Wonder why I didn’t discover Jason Rampe’s Softology blog much earlier, as it deals with most of the math related topics of my own blog (and many more). His expertise and visualizations, as well as his software application Visions of Chaos, live at the opposite end of the spectrum when compared to my modest tinkering. As a result, most of his visualizations are far beyond the specs of a microcontroller and a small display, but I discovered a few mathematical models that I simply had to try right away:
- Diffusion-limited Aggregation
“Diffusion-limited aggregation creates branched and coral like structures by the process of randomly moving particles that touch and stick to existing stationary particles.” – [Softology blog].
After coding a 2D version for my M5Stack Fire (ESP32), I was surprised to see how this simple principle generates these nice structures. The process starts with a single stationary (green) particle in the center. Then, one by one starting from a randomly chosen point at the border, every next particle takes a random walk inside the circle until it hits a stationary particle to which it sticks, becoming a stationary (green) particle itself.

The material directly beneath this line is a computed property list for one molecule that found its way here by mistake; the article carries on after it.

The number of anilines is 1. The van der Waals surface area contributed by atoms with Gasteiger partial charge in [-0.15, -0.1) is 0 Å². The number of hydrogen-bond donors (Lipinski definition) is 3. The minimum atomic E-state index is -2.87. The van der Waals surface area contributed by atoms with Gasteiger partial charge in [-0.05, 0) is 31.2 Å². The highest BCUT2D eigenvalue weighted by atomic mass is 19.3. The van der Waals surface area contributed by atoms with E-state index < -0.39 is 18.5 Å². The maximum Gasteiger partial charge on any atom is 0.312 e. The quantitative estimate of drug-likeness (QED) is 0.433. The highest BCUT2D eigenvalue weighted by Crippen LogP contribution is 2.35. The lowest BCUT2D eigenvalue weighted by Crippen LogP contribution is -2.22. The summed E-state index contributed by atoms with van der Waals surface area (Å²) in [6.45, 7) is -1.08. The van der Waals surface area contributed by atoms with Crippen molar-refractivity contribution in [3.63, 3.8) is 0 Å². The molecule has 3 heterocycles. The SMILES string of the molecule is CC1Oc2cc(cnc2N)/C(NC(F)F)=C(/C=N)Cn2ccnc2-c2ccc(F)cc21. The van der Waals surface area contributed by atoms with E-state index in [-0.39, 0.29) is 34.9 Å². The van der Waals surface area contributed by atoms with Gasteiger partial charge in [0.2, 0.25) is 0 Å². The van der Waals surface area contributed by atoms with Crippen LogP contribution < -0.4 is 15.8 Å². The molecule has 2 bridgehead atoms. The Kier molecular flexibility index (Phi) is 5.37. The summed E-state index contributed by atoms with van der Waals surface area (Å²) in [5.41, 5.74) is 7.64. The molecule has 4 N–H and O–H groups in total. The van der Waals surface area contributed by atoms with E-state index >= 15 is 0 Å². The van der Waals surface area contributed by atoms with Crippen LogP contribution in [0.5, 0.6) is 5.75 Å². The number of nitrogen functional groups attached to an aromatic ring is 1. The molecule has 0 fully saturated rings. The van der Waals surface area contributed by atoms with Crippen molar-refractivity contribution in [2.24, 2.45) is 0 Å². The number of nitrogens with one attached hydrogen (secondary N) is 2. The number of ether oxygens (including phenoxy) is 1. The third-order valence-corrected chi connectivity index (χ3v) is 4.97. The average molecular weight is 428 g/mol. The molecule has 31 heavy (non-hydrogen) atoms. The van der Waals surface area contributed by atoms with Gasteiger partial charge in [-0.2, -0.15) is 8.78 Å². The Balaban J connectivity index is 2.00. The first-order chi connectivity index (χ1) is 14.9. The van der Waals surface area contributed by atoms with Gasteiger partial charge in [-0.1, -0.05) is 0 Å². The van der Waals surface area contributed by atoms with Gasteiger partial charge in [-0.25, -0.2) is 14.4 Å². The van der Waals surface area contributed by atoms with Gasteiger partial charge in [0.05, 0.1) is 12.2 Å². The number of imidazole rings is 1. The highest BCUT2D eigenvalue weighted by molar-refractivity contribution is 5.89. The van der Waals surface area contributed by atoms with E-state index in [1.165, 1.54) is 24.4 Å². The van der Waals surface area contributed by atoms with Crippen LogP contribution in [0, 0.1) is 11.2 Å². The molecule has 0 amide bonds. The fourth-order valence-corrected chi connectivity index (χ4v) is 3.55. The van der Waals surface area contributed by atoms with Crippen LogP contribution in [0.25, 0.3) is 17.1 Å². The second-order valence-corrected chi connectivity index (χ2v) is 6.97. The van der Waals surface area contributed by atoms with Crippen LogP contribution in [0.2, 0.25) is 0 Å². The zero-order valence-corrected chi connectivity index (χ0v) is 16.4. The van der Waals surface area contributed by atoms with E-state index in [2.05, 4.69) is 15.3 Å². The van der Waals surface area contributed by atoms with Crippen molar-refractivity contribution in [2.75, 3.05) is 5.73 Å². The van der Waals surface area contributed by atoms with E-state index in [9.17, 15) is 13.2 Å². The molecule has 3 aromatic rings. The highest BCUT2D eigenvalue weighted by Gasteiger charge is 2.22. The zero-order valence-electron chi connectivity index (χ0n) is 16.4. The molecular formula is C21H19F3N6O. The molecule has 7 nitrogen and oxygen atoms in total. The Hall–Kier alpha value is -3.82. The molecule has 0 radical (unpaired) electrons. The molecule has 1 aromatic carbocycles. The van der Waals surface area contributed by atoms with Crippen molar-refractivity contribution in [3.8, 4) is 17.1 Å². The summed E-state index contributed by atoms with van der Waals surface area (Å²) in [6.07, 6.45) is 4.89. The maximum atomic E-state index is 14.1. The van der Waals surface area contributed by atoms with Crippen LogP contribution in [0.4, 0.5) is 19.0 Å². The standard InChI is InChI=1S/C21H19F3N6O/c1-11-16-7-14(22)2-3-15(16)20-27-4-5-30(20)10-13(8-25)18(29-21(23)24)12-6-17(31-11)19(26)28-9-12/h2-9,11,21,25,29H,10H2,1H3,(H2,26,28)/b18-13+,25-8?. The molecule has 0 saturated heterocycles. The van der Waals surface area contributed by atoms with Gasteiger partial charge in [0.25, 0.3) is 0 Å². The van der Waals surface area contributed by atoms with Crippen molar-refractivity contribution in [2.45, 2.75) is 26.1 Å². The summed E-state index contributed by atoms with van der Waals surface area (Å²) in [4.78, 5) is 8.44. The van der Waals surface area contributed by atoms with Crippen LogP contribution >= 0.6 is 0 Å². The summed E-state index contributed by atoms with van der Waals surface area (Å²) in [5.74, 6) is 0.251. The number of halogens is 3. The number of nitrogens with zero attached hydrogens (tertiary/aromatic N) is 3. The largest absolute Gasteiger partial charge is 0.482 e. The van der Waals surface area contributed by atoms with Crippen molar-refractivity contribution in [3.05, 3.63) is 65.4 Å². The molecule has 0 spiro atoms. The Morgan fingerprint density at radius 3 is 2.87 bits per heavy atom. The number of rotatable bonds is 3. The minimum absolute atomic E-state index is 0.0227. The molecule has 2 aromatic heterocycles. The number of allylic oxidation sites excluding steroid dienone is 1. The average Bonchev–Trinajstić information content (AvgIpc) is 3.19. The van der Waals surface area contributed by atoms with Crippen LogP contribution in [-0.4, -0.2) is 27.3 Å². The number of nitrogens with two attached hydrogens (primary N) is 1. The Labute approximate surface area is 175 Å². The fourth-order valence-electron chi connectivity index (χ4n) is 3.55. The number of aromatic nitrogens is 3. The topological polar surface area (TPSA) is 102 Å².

- Reaction-Diffusion model
It was Alan Turing who came up with a model to explain pattern formation in the skin of animals like zebras and tigers (morphogenesis). It’s based on the reaction of two chemical substances within cells and the diffusion of those chemicals across neighbour cells. Certain diffusion rates and combinations of other parameters can produce stable Turing Patterns.
The above (Wikipedia) picture shows the skin of a Giant pufferfish. The pictures below show some first results of my attempts with different settings on a 200×200 pixel grid.
From left to right: ‘curved stripes’ settings (C), ‘dots’ settings (D), 50% C + 50% D, 67% C + 33% D
There’s still plenty to experiment for me here. The algorithm that I wrote is strikingly simple and fully parameterized, but also quite heavy on the ESP32….
- Mitchell Gravity Set Fractals
A simulation of particles, following Newton’s law of gravity. This simple example has six equal masses placed at the corners of a regular hexagon. Particles (pixels) are colored according to the time they need to cross an escape range and disappear in ‘space’.
- Agent-based models
After coding my own variant of the Foraging Ant Colony example from the Softology blog, I’m currently working on a couple of obstacle escape mechanisms. Coming soon.